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Brothers Petroleum, LLC v. Wagners Chef, LLC

United States District Court, E.D. Louisiana

July 31, 2018

BROTHERS PETROLEUM, LLC
v.
WAGNERS CHEF, LLC, ET AL.

          ORDER & REASONS NATURE OF MOTION AND RELIEF REQUESTED

          Carl J. Barbier, United States District Judge.

         Before the Court are Motions to Dismiss submitted by Defendants, Jadallah Enterprises, LLC and Ahmed 1, LLC, jointly, (Rec. Doc. 18); LNV Corporation (Rec. Doc. 20); Wagner World, LLC (Rec. Doc. 21); and Empire Express, LLC (Rec. Doc. 22). Brothers responded to Defendants with a single omnibus memorandum in opposition (Rec. Doc. 24), to which all Defendants except Empire Express have replied. This Court heard oral argument regarding the Motions on July 11, 2018. Having considered the motions and legal memoranda, the record, and the applicable law, the Court finds that LNV Corporation's, Wagner World's, and Empire Express's Motions should be GRANTED and the Motion by Jadallah Enterprises and Ahmed 1 should be GRANTED IN PART and DENIED IN PART.

         FACTS AND PROCEDURAL BACKGROUND

         The central dispute of this case is between a petroleum distributor, Brothers Petroleum, LLC, (“Brothers”) and a petroleum retailer, Wagners Chef, LLC. In October of 2012, Brothers entered into a supply contract (the “Contract”) for Exxon branded fuel with the retail operator of a gas station and convenience store at the intersection of Chef Menteur Highway and Louisa Street in New Orleans, Louisiana (the “Property”). Less than a year later, Wagners Chef acquired the right to operate the gas station and storefront as well as the right to purchase fuel under the Contract from Brothers.[1] According to Brothers, the Contract does not terminate until at least September of 2026, with an automatic 5-year renewal.[2]

         Mr. Jadallah Saed-who is not a party to this suit-subsequently acquired a 100% interest in Wagners Chef.[3] Following the change in ownership, Wagners Chef initiated state court litigation against Brothers in July of 2014, alleging that Wagners Chef was not bound by the Contract.[4] However, the Louisiana Fourth Circuit Court of Appeal found the Contract valid, [5] and a state district court ordered specific performance of the Contract in May of 2016.[6] Brothers avers that despite these rulings, Wagners Chef continued to refuse to comply with the Contract.[7] Brothers attempted to force compliance by filing a motion for contempt proceedings against Wagners Chef, and sole owner, Mr. Saed.[8] It also sought a writ of distringas to have the Sheriff for the Parish of Orleans appointed to take control of the Property.[9] Brothers claims that Wagners Chef did not begin purchasing fuel from Brothers in compliance with the Contract and the order of specific performance, until September of 2016, and only complied at all due to the threat of further legal action.[10]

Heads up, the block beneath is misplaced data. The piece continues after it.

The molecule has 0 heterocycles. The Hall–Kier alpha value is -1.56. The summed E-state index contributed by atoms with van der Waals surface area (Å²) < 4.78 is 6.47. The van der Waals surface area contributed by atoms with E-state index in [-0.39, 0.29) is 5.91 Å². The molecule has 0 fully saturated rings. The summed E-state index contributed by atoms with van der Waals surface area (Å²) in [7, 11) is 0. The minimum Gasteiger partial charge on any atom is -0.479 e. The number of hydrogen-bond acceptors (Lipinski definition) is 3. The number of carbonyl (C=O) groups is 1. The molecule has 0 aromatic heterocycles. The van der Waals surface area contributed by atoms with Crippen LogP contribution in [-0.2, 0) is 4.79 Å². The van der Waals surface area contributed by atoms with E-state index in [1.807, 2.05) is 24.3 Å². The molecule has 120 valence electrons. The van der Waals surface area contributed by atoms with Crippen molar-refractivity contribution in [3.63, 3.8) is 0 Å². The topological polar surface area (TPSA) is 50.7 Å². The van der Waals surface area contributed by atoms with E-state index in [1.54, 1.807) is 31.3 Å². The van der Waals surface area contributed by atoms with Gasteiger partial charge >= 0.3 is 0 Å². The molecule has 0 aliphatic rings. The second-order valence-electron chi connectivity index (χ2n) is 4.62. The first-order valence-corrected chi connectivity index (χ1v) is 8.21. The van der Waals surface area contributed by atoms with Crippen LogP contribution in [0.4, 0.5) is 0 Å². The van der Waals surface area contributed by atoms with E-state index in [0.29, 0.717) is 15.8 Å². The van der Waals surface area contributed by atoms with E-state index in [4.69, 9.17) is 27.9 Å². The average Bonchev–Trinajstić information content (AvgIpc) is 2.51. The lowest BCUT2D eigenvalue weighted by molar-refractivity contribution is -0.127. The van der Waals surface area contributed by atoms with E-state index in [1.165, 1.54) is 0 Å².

While Wagners Chef operated the gas station and store, it did not own the Property; it leased the Property (the “Chef Lease”) from the then-owner, Wagner World, LLC. The Chef Lease allegedly “extended through February, 2022 with a seven (7) year option to purchase thereafter.”[11] However, on July 8, 2016, Wagners Chef cancelled the Chef Lease.[12] Brothers alleges that the Chef Lease was Wagners Chef's “single most valuable asset” because it operated its business from the Property, its operational licenses and permits relied on the lease, and the lease contained an option to purchase.

         On the same day as the lease cancellation, Jadallah Enterprises, LLC purchased the Property from Wagner World and then leased it to Ahmed 1, LLC. Jadallah Saed is the sole owner of both these entities, as well as Wagners Chef. First NBC Bank provided a multiple indebtedness mortgage to fund Jadallah Enterprise's purchase of the Property and Ahmed 1 executed an assignment of rents in favor of First NBC as security (the “First NBC Loans”). Brothers claims that a month before cancelling the lease, Wagners Chef received approval for $2.9 million dollar loan from First NBC for purchase of the Property.[13] Subsequently, Ahmed 1 subleased the Property to Empire Express and on November 8, 2016, Wagners Chef sold all of its assets to Empire Express, LLC.

         Brothers alleges that during the period after these transactions, but before the distringas hearing set for November 2, 2016, it was “necessary to deceive the [state] trial court into believing ‘all was well' and that they were and that they were willing to finally . . . honor the contract.”[14] Brothers further asserts that contemporaneously with this deception on the state trial court, Mr. Saed sent a verified application for a liquor license for the property on behalf of a single-member LLC which is not a party to this lawsuit, and then another application on behalf of Wagners Chef. In each of these applications, Mr. Saed allegedly indicated that the property was operated under a lease from Jadallah Enterprises, knowing this to be false, because Jadallah Enterprises had leased the entirety of the property to Ahmed 1, which had executed the assignment of rents in favor of First NBC.[15]